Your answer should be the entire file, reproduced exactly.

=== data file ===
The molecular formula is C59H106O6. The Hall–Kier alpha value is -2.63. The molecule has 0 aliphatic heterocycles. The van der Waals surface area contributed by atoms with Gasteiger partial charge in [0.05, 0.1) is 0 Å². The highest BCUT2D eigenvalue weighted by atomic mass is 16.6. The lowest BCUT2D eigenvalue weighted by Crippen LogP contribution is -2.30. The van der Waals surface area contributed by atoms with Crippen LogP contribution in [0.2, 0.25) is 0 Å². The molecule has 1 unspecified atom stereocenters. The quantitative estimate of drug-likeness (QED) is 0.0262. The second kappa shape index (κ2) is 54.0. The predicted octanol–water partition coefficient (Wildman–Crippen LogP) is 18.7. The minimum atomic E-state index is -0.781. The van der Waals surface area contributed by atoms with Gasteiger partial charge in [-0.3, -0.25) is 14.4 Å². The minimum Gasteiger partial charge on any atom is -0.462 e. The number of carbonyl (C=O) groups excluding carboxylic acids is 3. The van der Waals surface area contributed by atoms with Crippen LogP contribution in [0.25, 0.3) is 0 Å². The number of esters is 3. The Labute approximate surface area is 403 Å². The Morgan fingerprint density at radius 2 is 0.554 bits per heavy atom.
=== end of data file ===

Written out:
The molecular formula is C59H106O6. The Hall–Kier alpha value is -2.63. The molecule has 0 aliphatic heterocycles. The van der Waals surface area contributed by atoms with Gasteiger partial charge in [0.05, 0.1) is 0 Å². The highest BCUT2D eigenvalue weighted by atomic mass is 16.6. The lowest BCUT2D eigenvalue weighted by Crippen LogP contribution is -2.30. The van der Waals surface area contributed by atoms with Crippen LogP contribution in [0.2, 0.25) is 0 Å². The molecule has 1 unspecified atom stereocenters. The quantitative estimate of drug-likeness (QED) is 0.0262. The second kappa shape index (κ2) is 54.0. The predicted octanol–water partition coefficient (Wildman–Crippen LogP) is 18.7. The minimum atomic E-state index is -0.781. The van der Waals surface area contributed by atoms with Gasteiger partial charge in [-0.3, -0.25) is 14.4 Å². The minimum Gasteiger partial charge on any atom is -0.462 e. The number of carbonyl (C=O) groups excluding carboxylic acids is 3. The van der Waals surface area contributed by atoms with Crippen LogP contribution in [0.25, 0.3) is 0 Å². The number of esters is 3. The Labute approximate surface area is 403 Å². The Morgan fingerprint density at radius 2 is 0.554 bits per heavy atom.